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|Hurricane Florence: Life in the Bullseye|
by Joe Mobley,SFM2
Cape Verde was the first foreign port of call for the USS Rich on its 1969 Red Sea cruise. It was also the point of origin for Hurricane Florence, the first major hurricane of 2018.
As morning coffee was brewing in many homes, Florence was beginning to brew into a behemoth. The small waterfront community of Swansboro, North Carolina, my hometown, was in its crosshairs.
Swansboro is a picturesque town, worthy of a Norman Rockwell painting of small town America. It sits on the Intracoastal Waterway only three miles from the Atlantic Ocean. Nearby rivers and streams provide abundant fishing and all types of water sports. Anything from kayaking to deep sea charter fishing is available. Annual festivals and events temporarily swell the town’s population fivefold.
Two nearby Marine Corps bases, very little snow and a much milder winter attract transplants from most every state in the union. Native North Carolina folks are a bit of a rarity, those native to Swansboro are rarer. Which sometimes poses a dilemma at hurricane time.
Many area residents have never experienced the harsh wrath of one of Mother Nature’s hurricanes. Especially as it comes off the ocean and storms ashore like WWII troops stormed Normandy. The uninitiated quickly get initiated. Key to survival is preparedness.
In a hurricane, folks just have to endure Mother Nature’s wrath, hoping the roof stays on and flood waters don’t rise higher than their first floor.
Some residents leave the area or seek refuge in safety shelters. Some hard core residents, such as myself, just ain’t going to leave during a hurricane, come Hell or high water. With Florence, both came in abundance.
I simply describe the sounds of a hurricane as this: “The howling winds and torrential rain sound like a hundred-mile long freight train constantly clattering just above your head.”
To the uninitiated in hurricanes, comparing a tropical storm to Florence is like comparing a groundswell to a tsunami. Unless you have been in the midst of a hurricane, all the pictures, stories and videos cannot explain one.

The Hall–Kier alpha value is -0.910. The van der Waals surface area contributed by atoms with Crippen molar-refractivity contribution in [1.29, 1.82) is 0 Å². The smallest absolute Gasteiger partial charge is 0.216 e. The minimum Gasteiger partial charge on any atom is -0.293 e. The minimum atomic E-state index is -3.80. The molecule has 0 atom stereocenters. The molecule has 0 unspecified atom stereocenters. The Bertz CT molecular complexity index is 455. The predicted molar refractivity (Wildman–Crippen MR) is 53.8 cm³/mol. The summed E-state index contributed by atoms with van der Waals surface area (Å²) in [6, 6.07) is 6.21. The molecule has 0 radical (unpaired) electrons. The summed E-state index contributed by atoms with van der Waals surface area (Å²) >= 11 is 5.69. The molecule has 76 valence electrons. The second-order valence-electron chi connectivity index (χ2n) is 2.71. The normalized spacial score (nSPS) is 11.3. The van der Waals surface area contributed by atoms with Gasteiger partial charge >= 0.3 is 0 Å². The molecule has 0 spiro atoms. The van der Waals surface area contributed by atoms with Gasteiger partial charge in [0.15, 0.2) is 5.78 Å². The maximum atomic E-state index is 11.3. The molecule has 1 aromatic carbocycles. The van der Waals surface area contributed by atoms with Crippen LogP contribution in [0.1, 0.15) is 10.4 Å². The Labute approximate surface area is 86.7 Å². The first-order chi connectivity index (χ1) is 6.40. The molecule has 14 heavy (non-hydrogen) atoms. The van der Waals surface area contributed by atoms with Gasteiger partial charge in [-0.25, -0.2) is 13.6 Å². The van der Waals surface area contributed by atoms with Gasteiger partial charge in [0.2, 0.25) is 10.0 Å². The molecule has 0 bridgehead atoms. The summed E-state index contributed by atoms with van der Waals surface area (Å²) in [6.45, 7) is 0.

The first point of attack was the shoreline of the Atlantic Ocean at nearby Emerald Isle. Scant weeks before, the miles of sandy beach had been packed with throngs of sunburned, lobster red tourists. Florence attacked the shoreline like a vengeful, treacherous serpent. Its path crawled forward, wreaking damage and destruction.
Electricity, cable television, the internet and for many, even water was unavailable for several days.
Fifty year old trees had tops and branches snapped off like wooden matchsticks broken between one’s fingers. Her winds tore through Swansboro at speeds faster than most people will ever ride in a car.
After the rain and wind abated, poking their heads outside, the uninitiated got a jolt of reality. To them, it may have looked like Hiroshima, Version Two. To longtime residents it was nothing new.
Trees and limbs were blown down across roads and buildings, making some streets and roads impassable. Some dwellings had only a few shingles and soffit damaged, on others the entire roof was blown off. At least two, decades-old houses in downtown had survived several hurricanes. This time their tin roofs had been peeled off like the lid on flat cans of freshly opened sardines.